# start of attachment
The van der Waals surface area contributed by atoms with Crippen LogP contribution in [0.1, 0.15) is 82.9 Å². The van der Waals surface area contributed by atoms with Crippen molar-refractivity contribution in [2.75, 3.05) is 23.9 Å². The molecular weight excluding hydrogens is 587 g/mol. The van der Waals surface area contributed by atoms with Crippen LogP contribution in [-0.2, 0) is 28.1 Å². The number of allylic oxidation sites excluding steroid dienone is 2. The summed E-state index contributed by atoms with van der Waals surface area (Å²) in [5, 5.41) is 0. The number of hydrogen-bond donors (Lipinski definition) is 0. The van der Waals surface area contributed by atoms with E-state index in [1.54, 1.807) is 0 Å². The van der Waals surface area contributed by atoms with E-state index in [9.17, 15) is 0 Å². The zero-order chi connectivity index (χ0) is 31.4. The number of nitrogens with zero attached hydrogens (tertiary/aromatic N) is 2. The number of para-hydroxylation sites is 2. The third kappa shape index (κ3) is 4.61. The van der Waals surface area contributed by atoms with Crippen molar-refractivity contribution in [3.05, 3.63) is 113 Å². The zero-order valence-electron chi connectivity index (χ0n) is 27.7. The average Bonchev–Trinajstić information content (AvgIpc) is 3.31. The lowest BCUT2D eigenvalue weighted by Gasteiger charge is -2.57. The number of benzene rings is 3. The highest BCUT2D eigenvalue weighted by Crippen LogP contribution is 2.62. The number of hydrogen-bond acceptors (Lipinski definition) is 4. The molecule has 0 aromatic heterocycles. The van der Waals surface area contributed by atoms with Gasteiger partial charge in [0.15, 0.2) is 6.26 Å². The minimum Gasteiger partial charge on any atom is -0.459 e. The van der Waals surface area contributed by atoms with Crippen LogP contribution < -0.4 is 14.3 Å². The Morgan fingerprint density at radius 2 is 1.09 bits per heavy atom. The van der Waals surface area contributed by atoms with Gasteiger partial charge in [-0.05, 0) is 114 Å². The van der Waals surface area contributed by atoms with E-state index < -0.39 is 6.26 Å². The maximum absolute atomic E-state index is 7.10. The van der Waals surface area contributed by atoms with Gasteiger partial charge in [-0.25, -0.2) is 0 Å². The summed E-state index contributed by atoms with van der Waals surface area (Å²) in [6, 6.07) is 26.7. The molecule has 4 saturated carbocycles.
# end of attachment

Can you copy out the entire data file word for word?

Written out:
The van der Waals surface area contributed by atoms with Crippen LogP contribution in [0.1, 0.15) is 82.9 Å². The van der Waals surface area contributed by atoms with Crippen molar-refractivity contribution in [2.75, 3.05) is 23.9 Å². The molecular weight excluding hydrogens is 587 g/mol. The van der Waals surface area contributed by atoms with Crippen LogP contribution in [-0.2, 0) is 28.1 Å². The number of allylic oxidation sites excluding steroid dienone is 2. The summed E-state index contributed by atoms with van der Waals surface area (Å²) in [5, 5.41) is 0. The number of hydrogen-bond donors (Lipinski definition) is 0. The van der Waals surface area contributed by atoms with E-state index in [1.54, 1.807) is 0 Å². The van der Waals surface area contributed by atoms with E-state index in [9.17, 15) is 0 Å². The zero-order chi connectivity index (χ0) is 31.4. The number of nitrogens with zero attached hydrogens (tertiary/aromatic N) is 2. The number of para-hydroxylation sites is 2. The third kappa shape index (κ3) is 4.61. The van der Waals surface area contributed by atoms with Crippen molar-refractivity contribution in [3.05, 3.63) is 113 Å². The zero-order valence-electron chi connectivity index (χ0n) is 27.7. The average Bonchev–Trinajstić information content (AvgIpc) is 3.31. The lowest BCUT2D eigenvalue weighted by Gasteiger charge is -2.57. The number of benzene rings is 3. The highest BCUT2D eigenvalue weighted by Crippen LogP contribution is 2.62. The number of hydrogen-bond acceptors (Lipinski definition) is 4. The molecule has 0 aromatic heterocycles. The van der Waals surface area contributed by atoms with Gasteiger partial charge in [0.15, 0.2) is 6.26 Å². The minimum Gasteiger partial charge on any atom is -0.459 e. The van der Waals surface area contributed by atoms with Crippen LogP contribution < -0.4 is 14.3 Å². The Morgan fingerprint density at radius 2 is 1.09 bits per heavy atom. The van der Waals surface area contributed by atoms with Gasteiger partial charge in [-0.05, 0) is 114 Å². The van der Waals surface area contributed by atoms with E-state index < -0.39 is 6.26 Å². The maximum absolute atomic E-state index is 7.10. The van der Waals surface area contributed by atoms with Gasteiger partial charge in [-0.25, -0.2) is 0 Å². The summed E-state index contributed by atoms with van der Waals surface area (Å²) in [6, 6.07) is 26.7. The molecule has 4 saturated carbocycles.